“Sometimes the most spiritual thing you can do is go to sleep.” Maybe you’ve heard that before. Perhaps you’ve nodded your head in agreement, seeing your sleep-needs validated. Maybe you’ve scoffed in disgust, wishing your life afforded you the luxury to sleep more. I’ve had both reactions.
For as long as I can remember, I’ve loved sleep. Sometimes I wake up in the morning excited for when I can sleep again. I can sleep pretty much anywhere. I like naps. I have a system for how I fall asleep at night. For the most part, I’ve slept pretty well throughout my life.
Until I couldn’t.
I slept well throughout my life. Until I couldn’t.
After the birth of my third son, I started dealing with severe insomnia. It wasn’t uncommon for me to sleep two or three hours a night for weeks on end—and this after he was sleeping well through the night.
I loved sleep, but it was elusive. I needed sleep, but every night the clock taunted me, a vicious reminder that my kids would wake up soon and my chance at sleep would vanish.
But even as that season of my life ended, other things crept into my sleep patterns. Suffering and relational conflict led to sleepless nights. Even the pandemic brought anxiety back to the forefront, and though I hit the pillow exhausted each night (thanks to virtual school, working part-time, and other mom tasks), sleep still taunted me. My body begged for it, but my mind wouldn’t let me take it.
This year has brought unprecedented sleep trouble to many people. We’re more stressed, overwhelmed, and fearful than ever before. Parents are overworked; children live in a constant state of uncertainty with school; employees are isolated from each other. Not to mention that pastors and ministers are trying to serve people they can’t lay eyes on.
Two Truths for the Insomniac
So what’s a Christian to do when sleep is elusive? Thankfully we aren’t the first to struggle with sleeplessness. There are two verses I’ve clung to when I can’t sleep.
The first verse is Psalms 127:2:
It is in vain that you rise up early
and go late to rest,
eating the bread of anxious toil;
for he gives to his beloved sleep.
There’s nothing I can do to get sleep. But there’s a lot I can do to make it hard to go to sleep! It reminds me there are habits and routines I can adopt that remind me that my productivity, like my sleep, is a gift from the Lord.
And sometimes forgetting the former affects the latter. For me, this means stopping work at a certain point each night. It means putting my phone away. It means practicing Sabbath rest so I can see that only God can establish the work of my hands (Ps. 90:17).
There’s nothing I can do to get sleep. But there’s a lot I can do to make it hard to go to sleep!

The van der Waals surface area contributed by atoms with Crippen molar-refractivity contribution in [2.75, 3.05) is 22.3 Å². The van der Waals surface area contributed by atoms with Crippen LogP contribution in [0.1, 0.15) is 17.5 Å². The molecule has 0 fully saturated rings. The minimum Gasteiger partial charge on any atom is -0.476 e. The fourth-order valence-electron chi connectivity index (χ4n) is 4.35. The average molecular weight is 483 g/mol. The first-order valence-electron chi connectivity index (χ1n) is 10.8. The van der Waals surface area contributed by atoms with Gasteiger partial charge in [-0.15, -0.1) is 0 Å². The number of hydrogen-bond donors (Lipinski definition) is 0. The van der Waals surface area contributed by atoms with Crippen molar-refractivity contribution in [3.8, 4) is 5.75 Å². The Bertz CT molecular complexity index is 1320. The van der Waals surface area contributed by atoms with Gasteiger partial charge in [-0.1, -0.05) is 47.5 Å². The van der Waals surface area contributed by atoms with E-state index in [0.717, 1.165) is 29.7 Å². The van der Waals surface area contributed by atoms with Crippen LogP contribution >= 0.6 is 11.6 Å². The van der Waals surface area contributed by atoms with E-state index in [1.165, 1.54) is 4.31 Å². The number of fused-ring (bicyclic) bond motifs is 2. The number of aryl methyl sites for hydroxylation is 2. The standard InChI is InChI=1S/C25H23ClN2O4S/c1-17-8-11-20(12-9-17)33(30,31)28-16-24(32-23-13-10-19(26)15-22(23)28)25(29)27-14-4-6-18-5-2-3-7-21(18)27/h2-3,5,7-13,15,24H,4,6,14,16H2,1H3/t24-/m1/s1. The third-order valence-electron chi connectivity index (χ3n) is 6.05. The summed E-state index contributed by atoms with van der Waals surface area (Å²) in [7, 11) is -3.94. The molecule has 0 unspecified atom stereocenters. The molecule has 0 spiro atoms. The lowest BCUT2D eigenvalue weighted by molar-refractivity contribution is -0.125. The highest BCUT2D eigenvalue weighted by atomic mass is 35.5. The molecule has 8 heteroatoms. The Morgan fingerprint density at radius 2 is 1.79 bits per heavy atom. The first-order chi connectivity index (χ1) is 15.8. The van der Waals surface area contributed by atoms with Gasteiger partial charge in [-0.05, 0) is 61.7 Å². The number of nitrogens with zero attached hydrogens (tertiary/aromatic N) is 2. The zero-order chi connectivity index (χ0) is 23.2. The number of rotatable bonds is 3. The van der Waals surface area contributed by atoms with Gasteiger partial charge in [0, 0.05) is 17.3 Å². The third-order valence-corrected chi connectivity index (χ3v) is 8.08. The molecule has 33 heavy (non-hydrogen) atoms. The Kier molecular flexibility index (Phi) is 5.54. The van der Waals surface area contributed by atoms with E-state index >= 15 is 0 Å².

But this verse also presses me to see that sleep is a gift—one I can’t earn or can’t give to myself. I’m as dependent on God for sleep as I am for everything else. Which leads to the second verse:
but they who wait for the LORD shall renew their strength;
they shall mount up with wings like eagles;
they shall run and not be weary;
they shall walk and not faint. (Isa. 40:31)
What do you do when you believe and practice Psalm 127:2, but sleep doesn’t come? You wait for your God (Isa. 40:31). And then you watch him work.
Insomnia is horrible. It is a form of suffering that lays us utterly bare before the Lord. We’re completely dependent on him to show up. Sometimes he shows up by letting us fall asleep; sometimes he shows up by stripping us of self-sufficiency, making us see that he takes weary people and sustains them even when all earthly things fail them.
In every case, we’re forced to wait on him to do what we can’t do for ourselves.
Insomnia Showed Me I’m Not God
At first, when I was functioning at high capacity on limited sleep, I leaned on my gifts, not the God who gave them to me. This whole sleepless night thing isn’t so bad, I’d think. Look at all I can do on such little sleep!
Pride crept in and took up residence in my heart. But God has a way of humbling us, and persistent insomnia was my humbling. What I could press through after a few sleepless days became impossible after a few weeks. Pretty soon, I realized I couldn’t keep up.
We need sleep. But what we need more than anything is to be stripped of sinful pride and to be made more like Christ. What we need more than anything is for God, in all his glory, to carry us even when the hours of sleep aren’t enough to get us through the day.
What we need is to see it isn’t by our power that we’re able to accomplish things, but by the power of Christ that works through us (Zech. 4:6; 2 Cor. 12:9). If insomnia does that for me, then this is my acceptance of my weakness.
We need sleep. But what we need more than anything is to be made more like Christ.
If this year has taught us anything, it’s that we are insufficient people waiting on an all-sufficient God who never slumbers or sleeps, who doesn’t feel the deep need our bodies feel in those sleepless nights (Ps. 4:8; 121:4). He doesn’t need it. But we need him.
Insomnia might taunt us, telling us that God has forgotten us in the darkest hours of those endless nights. But he reminds us, through his Word, that he’s not sleeping. He’s working. He’s holding us up, both when he lets our droopy eyes drift into sleep and when sleep is hard to come by. In our sleeplessness, we wait on him.
The Gospel Coalition